Iraqi press freedom activists on Saturday decried the detention for more than 10 days of two journalists accused of stealing the notebook of the country’s defence minister following a meeting of political leaders.
Mohammed Fuad and Afdhal Jumaa are alleged to have stolen Saadun al-Dulaimi’s notepad after the June 1 meeting, which had been convened in order to ease tensions and break a long-standing deadlock that has paralysed lawmaking and contributed to a spike in violence.
The meeting was held in a large conference hall in Baghdad, with journalists in attendance for the duration of the talks.
The pair, who work for Iraqi news outlet ANB television, were arrested on June 4 and have been held in detention ever since. ANB television is owned by a member of the party led by Ayad Allawi, one of the principal opponents to Prime Minister Nuri al-Maliki.
Defence ministry officials accuse them of wilfully stealing the notepad, but activists and family members insist they found the book after the meeting and handed it to an official who failed to return it.
“The camera in the hall was recording the symbolic meeting between the politicians, and it revealed the journalists stealing the notebook of Defence Minister Saadun al-Dulaimi when one of the journalists hid it under his shirt,” said a defence ministry official on condition of anonymity.
“The investigation has made clear that the journalists committed a crime,” the official said. “Their file has been transferred to the judiciary because they took things belonging to a senior official in the country.”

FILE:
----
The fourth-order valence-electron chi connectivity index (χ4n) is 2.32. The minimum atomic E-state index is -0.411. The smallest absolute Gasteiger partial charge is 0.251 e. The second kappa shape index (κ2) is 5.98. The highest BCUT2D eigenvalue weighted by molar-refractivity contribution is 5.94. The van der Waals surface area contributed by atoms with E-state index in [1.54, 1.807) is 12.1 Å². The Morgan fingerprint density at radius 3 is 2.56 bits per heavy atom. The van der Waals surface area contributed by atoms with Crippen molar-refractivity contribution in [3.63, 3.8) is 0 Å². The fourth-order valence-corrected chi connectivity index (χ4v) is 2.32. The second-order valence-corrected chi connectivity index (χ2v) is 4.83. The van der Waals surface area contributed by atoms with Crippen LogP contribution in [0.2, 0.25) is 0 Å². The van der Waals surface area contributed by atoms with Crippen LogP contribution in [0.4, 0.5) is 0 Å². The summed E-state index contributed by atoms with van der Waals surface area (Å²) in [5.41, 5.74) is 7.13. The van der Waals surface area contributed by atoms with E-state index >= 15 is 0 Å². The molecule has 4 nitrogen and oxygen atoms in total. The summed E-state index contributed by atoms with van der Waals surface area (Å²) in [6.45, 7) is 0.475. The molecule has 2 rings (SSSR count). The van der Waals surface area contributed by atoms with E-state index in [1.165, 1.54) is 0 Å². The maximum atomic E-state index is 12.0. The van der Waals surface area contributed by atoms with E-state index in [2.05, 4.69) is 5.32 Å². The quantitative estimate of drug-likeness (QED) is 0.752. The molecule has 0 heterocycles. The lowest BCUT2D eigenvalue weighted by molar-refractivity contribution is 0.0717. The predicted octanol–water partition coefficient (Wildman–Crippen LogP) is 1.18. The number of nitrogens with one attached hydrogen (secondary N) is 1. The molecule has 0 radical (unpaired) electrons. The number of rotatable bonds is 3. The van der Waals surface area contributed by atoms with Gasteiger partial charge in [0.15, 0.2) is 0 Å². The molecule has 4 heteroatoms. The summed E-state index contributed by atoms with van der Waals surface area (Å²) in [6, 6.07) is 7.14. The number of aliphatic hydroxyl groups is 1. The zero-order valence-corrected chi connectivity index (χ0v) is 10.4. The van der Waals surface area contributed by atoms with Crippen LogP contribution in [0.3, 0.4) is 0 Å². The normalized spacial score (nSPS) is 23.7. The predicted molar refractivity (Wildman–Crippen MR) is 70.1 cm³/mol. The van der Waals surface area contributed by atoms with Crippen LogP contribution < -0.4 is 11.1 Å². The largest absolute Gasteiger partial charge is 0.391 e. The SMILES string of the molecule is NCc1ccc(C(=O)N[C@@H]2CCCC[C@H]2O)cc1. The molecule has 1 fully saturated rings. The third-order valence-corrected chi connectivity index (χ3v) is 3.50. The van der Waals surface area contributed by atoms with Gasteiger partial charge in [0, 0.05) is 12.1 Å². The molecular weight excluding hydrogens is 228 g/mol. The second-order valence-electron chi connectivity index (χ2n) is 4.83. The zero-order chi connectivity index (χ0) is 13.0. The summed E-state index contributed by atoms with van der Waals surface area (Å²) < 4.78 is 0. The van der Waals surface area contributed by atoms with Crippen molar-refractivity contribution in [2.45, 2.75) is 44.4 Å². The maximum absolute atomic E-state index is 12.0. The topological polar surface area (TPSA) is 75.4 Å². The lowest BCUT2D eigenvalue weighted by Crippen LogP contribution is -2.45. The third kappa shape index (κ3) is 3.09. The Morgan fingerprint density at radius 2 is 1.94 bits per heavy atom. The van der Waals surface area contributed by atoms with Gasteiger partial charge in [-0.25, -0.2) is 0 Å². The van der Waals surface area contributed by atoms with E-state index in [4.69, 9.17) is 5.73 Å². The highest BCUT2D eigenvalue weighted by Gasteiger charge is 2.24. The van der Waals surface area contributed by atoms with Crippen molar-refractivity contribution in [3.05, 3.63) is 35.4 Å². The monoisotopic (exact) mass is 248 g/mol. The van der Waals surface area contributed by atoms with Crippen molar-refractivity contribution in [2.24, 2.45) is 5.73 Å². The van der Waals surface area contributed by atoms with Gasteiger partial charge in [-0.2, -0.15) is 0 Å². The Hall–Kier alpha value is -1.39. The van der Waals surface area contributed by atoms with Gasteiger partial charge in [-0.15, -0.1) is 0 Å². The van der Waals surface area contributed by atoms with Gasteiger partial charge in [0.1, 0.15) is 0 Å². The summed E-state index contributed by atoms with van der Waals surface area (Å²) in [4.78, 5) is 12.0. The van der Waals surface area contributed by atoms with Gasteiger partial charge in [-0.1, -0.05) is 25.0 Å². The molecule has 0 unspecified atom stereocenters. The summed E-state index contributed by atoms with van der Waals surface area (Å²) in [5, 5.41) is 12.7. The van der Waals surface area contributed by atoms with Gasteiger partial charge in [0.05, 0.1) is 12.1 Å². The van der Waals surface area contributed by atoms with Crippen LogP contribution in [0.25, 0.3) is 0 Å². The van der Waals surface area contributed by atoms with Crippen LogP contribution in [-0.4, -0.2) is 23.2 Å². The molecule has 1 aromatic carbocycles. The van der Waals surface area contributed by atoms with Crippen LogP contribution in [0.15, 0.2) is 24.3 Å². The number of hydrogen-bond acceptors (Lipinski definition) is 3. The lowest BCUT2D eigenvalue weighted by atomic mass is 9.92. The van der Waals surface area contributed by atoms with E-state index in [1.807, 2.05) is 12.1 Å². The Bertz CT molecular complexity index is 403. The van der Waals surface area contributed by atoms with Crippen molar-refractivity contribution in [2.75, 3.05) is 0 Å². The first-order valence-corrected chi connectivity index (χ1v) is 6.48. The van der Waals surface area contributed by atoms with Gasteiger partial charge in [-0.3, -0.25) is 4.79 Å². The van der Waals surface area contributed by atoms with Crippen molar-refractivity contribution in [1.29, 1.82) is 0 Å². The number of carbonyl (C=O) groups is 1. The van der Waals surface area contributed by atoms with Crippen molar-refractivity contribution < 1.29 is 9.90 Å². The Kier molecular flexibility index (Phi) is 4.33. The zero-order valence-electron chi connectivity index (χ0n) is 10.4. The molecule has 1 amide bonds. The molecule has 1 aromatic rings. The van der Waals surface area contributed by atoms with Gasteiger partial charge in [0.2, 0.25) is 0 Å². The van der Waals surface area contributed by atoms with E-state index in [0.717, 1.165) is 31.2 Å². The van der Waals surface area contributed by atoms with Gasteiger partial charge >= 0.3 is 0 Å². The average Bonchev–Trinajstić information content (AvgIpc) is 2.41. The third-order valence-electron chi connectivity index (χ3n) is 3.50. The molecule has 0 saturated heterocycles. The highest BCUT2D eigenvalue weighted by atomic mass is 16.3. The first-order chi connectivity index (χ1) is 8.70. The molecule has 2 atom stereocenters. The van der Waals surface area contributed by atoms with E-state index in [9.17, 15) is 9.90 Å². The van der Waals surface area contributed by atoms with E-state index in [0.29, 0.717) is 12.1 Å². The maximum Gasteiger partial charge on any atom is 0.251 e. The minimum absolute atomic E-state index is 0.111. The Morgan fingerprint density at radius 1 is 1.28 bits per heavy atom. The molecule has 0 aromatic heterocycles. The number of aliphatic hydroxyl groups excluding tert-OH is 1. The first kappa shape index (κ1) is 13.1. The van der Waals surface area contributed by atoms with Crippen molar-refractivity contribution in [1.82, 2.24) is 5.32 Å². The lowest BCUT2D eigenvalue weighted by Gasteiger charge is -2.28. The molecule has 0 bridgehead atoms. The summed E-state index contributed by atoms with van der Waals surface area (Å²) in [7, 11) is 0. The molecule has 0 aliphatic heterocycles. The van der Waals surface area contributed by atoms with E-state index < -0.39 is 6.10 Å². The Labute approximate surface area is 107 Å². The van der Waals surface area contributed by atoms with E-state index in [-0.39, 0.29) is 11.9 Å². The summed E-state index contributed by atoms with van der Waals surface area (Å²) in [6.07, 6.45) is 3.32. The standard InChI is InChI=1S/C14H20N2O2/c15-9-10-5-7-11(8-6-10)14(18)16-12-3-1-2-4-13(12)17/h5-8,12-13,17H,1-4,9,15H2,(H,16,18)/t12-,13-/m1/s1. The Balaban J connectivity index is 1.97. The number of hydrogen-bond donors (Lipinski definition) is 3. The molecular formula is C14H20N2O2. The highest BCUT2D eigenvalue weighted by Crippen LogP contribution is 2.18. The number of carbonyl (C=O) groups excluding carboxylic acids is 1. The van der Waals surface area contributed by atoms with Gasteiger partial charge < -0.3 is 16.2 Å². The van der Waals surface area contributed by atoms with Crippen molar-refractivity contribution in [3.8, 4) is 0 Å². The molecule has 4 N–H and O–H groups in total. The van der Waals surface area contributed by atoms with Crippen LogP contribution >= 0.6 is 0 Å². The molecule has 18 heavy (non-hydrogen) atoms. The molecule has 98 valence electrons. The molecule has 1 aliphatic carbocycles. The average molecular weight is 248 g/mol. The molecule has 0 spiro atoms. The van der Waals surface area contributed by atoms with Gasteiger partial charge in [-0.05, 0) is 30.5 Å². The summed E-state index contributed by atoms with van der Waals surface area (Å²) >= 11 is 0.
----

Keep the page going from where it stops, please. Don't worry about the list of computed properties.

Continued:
It was not immediately clear what specific offence the pair had been charged with.
A family member of Fuad, who did not want to be named, told AFP that the pair had handed the notebook to an official who promised to hand it over to the minister, but failed to follow through.
The relative said Fuad and Jumaa’s homes were raided, and that the two were being held in a defence ministry detention centre.
“Detaining them is not right,” said Hassan Jumaa, head of a Baghdad-based centre dedicated to defending journalists against lawsuits. “The minister can complain, but keeping them in custody is not justified.”
The Journalism Freedom Observatory, a local press freedom group, also condemned their arrest.
“These measures are akin to those taken by a military dictatorship,” said JFO chief Ziad al-Ajili. “In fact, the minister of defence should be accused of negligence (for forgetting his notepad), and also because he is breaking constitutional rules by detaining journalists for more than 24 hours without an arrest warrant.”
Iraq regularly ranks towards the bottom of global press freedom rankings. It came in 150th out of 179 countries in media rights watchdog Reporters Without Borders’ 2013 Press Freedom Index.